So far, we can come to the point that there is no fundamental difference between introversion and extroversion. We have to admit that extroverted people have outstanding social skills, and introverted people are more careful. But it does not mean extroverted people are more “successful” than introverted people, or introverts should have privilege. For example, apples and lemons are fruits. Although apples are sweet and lemons are sour, we cannot say apples are better than lemons. In my opinion, socialization is the way for extroverted people to seek energy and get improved. Introverted people gain more happiness by doing something relatively more privately. The most important thing is to put yourself and your talent in the right stimulation which makes you feel most comfortable and inspired.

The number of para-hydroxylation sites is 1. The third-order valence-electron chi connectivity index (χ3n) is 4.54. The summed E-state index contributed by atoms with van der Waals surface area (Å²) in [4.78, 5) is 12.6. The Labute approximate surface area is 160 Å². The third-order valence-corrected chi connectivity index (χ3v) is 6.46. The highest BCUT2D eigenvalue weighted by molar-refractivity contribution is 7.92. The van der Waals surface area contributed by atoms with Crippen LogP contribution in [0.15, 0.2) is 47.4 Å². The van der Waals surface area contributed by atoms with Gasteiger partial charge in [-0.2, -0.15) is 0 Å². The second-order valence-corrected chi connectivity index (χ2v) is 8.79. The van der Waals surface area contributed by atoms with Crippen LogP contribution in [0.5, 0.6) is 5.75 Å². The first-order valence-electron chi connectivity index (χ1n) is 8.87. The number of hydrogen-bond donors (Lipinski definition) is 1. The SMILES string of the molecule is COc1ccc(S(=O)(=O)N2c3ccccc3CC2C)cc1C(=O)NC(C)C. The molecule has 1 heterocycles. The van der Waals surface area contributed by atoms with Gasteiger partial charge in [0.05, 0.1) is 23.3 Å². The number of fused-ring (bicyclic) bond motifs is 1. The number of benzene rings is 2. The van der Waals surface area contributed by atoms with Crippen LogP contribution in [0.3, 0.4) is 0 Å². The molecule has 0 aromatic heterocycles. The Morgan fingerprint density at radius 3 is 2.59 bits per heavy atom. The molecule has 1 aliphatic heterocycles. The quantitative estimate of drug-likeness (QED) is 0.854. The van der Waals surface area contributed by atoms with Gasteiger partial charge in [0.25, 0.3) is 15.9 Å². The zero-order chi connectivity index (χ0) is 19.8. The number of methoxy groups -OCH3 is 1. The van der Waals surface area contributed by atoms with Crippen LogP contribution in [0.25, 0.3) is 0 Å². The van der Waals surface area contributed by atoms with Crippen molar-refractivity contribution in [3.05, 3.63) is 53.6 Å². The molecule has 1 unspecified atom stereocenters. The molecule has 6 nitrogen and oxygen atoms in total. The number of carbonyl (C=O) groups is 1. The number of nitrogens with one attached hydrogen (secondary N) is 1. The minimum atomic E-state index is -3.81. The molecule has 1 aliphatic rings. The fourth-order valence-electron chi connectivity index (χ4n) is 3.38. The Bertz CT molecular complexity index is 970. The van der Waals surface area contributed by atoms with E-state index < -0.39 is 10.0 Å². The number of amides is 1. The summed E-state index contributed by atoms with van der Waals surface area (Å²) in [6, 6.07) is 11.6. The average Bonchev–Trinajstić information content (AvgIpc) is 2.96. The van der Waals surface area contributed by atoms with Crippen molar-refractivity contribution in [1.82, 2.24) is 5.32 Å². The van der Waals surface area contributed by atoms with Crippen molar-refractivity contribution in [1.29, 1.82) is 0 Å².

So, don’t be lost or confused. Either you are introverted or extroverted, just follow your heart and stick on your dreams. You will get to know the area which fit you best after you explore more in universities. Lastly, I want to share a Chinese saying to all of you: “Everyone is born to be somebody.”
I wish all of you, Edmonds CC graduating class of 2016, will have a bright future!